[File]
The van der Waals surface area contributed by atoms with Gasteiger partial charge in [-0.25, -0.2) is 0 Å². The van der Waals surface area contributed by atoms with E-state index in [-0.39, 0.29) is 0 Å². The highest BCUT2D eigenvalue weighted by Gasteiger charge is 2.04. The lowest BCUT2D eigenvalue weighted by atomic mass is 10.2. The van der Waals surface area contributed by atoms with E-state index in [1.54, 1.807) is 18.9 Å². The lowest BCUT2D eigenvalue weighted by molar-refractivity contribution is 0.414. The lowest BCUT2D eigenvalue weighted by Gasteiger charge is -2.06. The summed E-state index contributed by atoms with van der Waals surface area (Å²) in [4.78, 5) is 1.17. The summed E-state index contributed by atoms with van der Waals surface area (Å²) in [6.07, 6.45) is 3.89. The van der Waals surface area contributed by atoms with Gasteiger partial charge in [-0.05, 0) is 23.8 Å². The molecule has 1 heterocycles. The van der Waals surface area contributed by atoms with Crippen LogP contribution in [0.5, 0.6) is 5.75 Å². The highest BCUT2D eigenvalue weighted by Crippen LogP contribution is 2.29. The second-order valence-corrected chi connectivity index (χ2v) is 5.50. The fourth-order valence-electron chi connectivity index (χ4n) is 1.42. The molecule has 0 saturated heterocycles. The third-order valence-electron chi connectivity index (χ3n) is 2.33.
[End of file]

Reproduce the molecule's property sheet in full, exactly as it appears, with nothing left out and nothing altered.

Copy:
The van der Waals surface area contributed by atoms with Gasteiger partial charge in [-0.25, -0.2) is 0 Å². The van der Waals surface area contributed by atoms with E-state index in [-0.39, 0.29) is 0 Å². The highest BCUT2D eigenvalue weighted by Gasteiger charge is 2.04. The lowest BCUT2D eigenvalue weighted by atomic mass is 10.2. The van der Waals surface area contributed by atoms with E-state index in [1.54, 1.807) is 18.9 Å². The lowest BCUT2D eigenvalue weighted by molar-refractivity contribution is 0.414. The lowest BCUT2D eigenvalue weighted by Gasteiger charge is -2.06. The summed E-state index contributed by atoms with van der Waals surface area (Å²) in [4.78, 5) is 1.17. The summed E-state index contributed by atoms with van der Waals surface area (Å²) in [6.07, 6.45) is 3.89. The van der Waals surface area contributed by atoms with Gasteiger partial charge in [-0.05, 0) is 23.8 Å². The molecule has 1 heterocycles. The van der Waals surface area contributed by atoms with Crippen LogP contribution in [0.5, 0.6) is 5.75 Å². The highest BCUT2D eigenvalue weighted by Crippen LogP contribution is 2.29. The second-order valence-corrected chi connectivity index (χ2v) is 5.50. The fourth-order valence-electron chi connectivity index (χ4n) is 1.42. The molecule has 0 saturated heterocycles. The third-order valence-electron chi connectivity index (χ3n) is 2.33.